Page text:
AVOCH, a parish, in the county of Ross and Cromarty, 1¾ mile (S. W. by W.) from Fortrose; containing 1931 inhabitants, of whom 936 are in the village. This place apparently derives its name, signifying, in the Gaelic language, "shallow water," from the small river on which it is situated. The parish is bounded on the south and south-east by the Moray Frith, and on the south-west by the bay of Munlochy; and is about four miles and a quarter in length, and three miles in extreme breadth, comprising 6198 acres, of which about 2500 are arable, 1500 woodland and plantations, and the remainder meadow, pasture, and waste. The surface, though generally level, with a gentle acclivity from the shore of the Frith, contains a portion of the Milbuy hill, which has an elevation of nearly 500 feet; and is also intersected, in the lower parts, by several prominent ridges. The river from which it takes its name, rises within its limits, near a pool called the Littlemilstick, and, after a beautifully winding course, in which it turns several mills, falls into the Frith near the village. The coast extends for about three miles, and is bounded by a high ridge of rocks, projecting slightly in two points, between which is a beach of sand and gravel.
   The soil, which comprises almost every variety, has been greatly improved, and the pastures are mostly rich; the crops are, wheat, oats, barley, potatoes, and turnips, with the usual grasses. Considerable attention has been, for some time, paid to the rearing of live stock; and the farms have been newly divided, in portions adapted to the ability and resources of the various tenants, by which a much better system of management has been introduced. The rateable annual value of the parish is £3658. The substrata are generally of the red sand-stone formation, interspersed with rocks of granite, and there are indications of limestone, though none has yet been wrought; freestone quarries occur in several places, from one of which, of a deep red colour, it is supposed that the stone was taken for the erection of the cathedral church of Chanonry. Rosehaugh, the seat of Sir James J. R. Mackenzie, of Scatwell, Bart., is an elegant modern mansion, beautifully situated on an eminence about half a mile from the sea, and embellished with woods and thriving plantations. Avoch House, a handsome mansion, embosomed in romantic scenery, was destroyed in 1833, by an accidental fire: Bay Cottage is situated near, and derives its name from, the bay of Munlochy.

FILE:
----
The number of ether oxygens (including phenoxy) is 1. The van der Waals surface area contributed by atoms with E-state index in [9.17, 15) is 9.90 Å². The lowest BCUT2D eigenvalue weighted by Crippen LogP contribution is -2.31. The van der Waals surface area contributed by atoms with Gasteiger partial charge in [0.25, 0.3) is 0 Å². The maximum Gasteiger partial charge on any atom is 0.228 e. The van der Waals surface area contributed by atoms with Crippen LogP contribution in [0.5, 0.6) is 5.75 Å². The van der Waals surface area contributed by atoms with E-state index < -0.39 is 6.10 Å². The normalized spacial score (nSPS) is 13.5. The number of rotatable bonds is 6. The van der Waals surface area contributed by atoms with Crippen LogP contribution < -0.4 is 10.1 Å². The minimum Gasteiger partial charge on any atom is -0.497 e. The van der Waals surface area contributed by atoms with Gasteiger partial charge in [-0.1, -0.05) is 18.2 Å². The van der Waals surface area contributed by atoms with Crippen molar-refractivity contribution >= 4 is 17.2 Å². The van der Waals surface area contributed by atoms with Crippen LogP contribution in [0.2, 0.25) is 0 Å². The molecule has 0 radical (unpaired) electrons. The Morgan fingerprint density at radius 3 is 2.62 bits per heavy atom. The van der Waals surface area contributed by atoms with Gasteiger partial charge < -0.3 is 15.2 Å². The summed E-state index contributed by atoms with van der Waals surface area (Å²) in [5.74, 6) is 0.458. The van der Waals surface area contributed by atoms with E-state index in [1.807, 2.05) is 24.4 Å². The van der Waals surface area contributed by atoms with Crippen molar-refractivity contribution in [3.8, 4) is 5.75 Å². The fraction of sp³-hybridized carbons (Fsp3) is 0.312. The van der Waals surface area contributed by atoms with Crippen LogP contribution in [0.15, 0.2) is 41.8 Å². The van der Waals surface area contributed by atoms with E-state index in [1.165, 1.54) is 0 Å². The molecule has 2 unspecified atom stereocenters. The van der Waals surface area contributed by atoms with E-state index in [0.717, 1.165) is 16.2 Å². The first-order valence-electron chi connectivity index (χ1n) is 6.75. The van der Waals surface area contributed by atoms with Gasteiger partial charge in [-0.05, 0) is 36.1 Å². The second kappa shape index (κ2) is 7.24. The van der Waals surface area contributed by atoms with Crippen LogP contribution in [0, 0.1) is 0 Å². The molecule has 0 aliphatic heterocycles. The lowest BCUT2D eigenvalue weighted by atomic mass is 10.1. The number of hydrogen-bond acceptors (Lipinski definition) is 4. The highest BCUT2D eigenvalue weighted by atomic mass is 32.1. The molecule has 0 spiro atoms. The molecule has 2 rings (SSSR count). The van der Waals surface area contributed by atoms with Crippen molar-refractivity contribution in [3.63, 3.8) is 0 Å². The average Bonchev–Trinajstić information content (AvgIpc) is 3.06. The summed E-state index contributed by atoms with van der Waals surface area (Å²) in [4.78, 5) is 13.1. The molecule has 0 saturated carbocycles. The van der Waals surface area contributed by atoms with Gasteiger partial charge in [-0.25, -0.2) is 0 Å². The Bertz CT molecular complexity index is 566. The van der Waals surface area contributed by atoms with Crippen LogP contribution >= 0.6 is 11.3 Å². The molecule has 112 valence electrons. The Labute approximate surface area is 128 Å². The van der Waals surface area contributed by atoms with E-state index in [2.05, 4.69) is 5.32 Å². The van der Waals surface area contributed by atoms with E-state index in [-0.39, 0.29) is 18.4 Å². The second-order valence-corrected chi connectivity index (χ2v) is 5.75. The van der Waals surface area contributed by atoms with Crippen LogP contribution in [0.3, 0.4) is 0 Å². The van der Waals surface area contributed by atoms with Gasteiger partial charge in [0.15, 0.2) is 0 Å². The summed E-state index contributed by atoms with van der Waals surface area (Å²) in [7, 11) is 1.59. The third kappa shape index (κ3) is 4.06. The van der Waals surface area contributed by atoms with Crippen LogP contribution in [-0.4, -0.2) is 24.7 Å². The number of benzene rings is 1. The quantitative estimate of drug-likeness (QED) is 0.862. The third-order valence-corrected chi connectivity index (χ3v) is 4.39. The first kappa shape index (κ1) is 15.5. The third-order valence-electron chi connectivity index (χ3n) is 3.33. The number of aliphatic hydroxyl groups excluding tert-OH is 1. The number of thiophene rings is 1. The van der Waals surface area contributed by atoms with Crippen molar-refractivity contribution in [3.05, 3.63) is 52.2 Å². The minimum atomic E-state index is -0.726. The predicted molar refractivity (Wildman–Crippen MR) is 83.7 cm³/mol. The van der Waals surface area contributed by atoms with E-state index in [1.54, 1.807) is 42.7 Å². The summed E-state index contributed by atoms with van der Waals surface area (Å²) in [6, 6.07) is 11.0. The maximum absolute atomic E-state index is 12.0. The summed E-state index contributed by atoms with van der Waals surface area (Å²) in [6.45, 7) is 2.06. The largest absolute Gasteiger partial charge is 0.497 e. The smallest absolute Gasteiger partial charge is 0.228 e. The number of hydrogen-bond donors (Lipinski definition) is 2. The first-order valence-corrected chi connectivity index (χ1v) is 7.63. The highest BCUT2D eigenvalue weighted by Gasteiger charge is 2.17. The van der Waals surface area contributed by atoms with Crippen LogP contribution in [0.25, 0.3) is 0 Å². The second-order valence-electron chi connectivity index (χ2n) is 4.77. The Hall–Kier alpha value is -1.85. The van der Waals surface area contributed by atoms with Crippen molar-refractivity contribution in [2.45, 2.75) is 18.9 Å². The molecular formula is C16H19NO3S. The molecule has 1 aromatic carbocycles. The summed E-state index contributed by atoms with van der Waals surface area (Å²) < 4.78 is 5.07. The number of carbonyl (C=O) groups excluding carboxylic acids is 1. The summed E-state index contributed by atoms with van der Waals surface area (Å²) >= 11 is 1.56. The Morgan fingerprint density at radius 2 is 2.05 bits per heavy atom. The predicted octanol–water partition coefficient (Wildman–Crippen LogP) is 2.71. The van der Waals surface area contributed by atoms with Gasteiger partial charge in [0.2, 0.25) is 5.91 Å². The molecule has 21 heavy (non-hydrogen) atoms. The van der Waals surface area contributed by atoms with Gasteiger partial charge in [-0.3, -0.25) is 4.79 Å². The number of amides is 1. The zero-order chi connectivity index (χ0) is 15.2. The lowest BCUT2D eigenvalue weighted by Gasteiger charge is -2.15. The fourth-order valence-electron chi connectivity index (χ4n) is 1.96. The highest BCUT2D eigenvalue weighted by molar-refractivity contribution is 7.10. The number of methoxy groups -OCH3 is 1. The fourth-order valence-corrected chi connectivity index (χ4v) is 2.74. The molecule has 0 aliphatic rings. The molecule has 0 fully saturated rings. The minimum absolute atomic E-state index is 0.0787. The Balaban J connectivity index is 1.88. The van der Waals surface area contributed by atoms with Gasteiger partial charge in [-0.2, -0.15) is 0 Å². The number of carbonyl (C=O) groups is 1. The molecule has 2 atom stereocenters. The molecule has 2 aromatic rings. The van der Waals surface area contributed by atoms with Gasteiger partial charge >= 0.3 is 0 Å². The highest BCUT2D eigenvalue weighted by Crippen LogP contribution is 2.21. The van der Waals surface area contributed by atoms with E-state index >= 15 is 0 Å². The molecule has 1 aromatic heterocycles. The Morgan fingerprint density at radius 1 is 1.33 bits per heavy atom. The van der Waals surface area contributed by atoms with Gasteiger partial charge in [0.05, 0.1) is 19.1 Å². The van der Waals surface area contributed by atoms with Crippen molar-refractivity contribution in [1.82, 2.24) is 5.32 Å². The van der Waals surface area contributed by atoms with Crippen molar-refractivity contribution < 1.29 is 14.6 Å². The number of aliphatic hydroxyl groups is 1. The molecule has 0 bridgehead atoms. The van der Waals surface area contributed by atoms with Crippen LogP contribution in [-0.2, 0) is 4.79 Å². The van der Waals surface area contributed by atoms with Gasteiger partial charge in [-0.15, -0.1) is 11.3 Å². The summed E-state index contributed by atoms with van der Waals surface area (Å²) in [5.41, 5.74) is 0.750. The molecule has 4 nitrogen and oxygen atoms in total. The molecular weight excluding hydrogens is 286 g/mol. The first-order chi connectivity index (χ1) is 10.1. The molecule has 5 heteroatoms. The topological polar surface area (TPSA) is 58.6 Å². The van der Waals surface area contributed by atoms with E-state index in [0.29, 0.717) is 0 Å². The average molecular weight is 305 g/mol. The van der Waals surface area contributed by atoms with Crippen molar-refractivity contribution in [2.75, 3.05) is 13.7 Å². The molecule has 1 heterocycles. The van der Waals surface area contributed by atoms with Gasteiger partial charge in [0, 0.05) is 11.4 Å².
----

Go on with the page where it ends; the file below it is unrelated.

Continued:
The village is on the river Avoch, near its influx into the Frith, which is here about four miles in breadth, and, between the promontory of Fort-George on the east, and the town of Inverness on the west, has the appearance of a beautiful inland lake. The inhabitants are chiefly employed in fisheries, in which nine boats, having each a crew of ten men, are engaged in taking haddock, whiting, cod, and other fish, on the coasts of Sutherland and Caithness; in the Frith are found, also, oysters, flounders, and halibut. During the season, commencing about the middle of July, the fishermen of this place send thirty-five boats to the herring-fishery at Caithness, from which they return with cargoes sometimes highly productive, of which, after supplying the neighbourhood, the remainder is sent to Inverness market. In the intervals of the fishing season, the inhabitants are employed in making nets, not only for their own use, but also for the fishing-stations in the north and west Highlands. The harbour, which is formed near the mouth of the river, affords good anchorage and shelter for the boats, and a substantial pier has been constructed, at which vessels of considerable burthen land cargoes of coal from Newcastle; it is also safely accessible to trading vessels, which, from London, Leith, Aberdeen, and Dundee, regularly touch at the port. There are two salmon-fisheries, one at Rosehaugh, and the other on the estate of Avoch; and in Munlochy bay, mussels are found in profusion. Facility of communication is afforded by the turnpike-road from Fort-George ferry to the western coast of Ross-shire, which passes through the village and the southern part of the parish, leading to Kessock ferry on the west, and to the town of Dingwall on the north-west.
   The ecclesiastical affairs are under the superintendence of the presbytery of Chanonry and synod of Ross; the minister's stipend is £249. 9. 6., with a manse, and a glebe valued at £7 per annum; patron, Sir J. J. R. Mackenzie. The church, a neat plain structure, erected in 1670, and repaired in 1833, is situated close to the village, and contains 600 sittings. There is a place of worship for Independents. The parochial school is well conducted; the master has a salary of £30, with a house and garden, and the fees average between £20 and £30 per annum. There are some slight remains of the ancient castle of Avoch, consisting chiefly of the site, on a rocky knoll on the northern promontory of the bay of Munlochy, and distinguished by the rubbish of ruined walls which surrounded the summit of the hill. It was the residence of the lord of Moray, who died in 1338; it subsequently passed to the earls of Ross, on whose forfeiture it was annexed to the crown, and was granted by James III. to his second son, the Marquess of Ormond, from which circumstance the knoll was called Ormond's Mount. The lower story, or dungeon, of the tower of Arkendeith, supposed to have been built by the Bruces, of Kinloss, is also remaining. Chambers, of Ormond, the Scottish historian, was born in the parish; and Sir Alexander Mackenzie, who discovered the river in America which is called by his name, resided for many years at Avoch House, and was interred here.

A Topographical dictionary of Scotland. . 1856.

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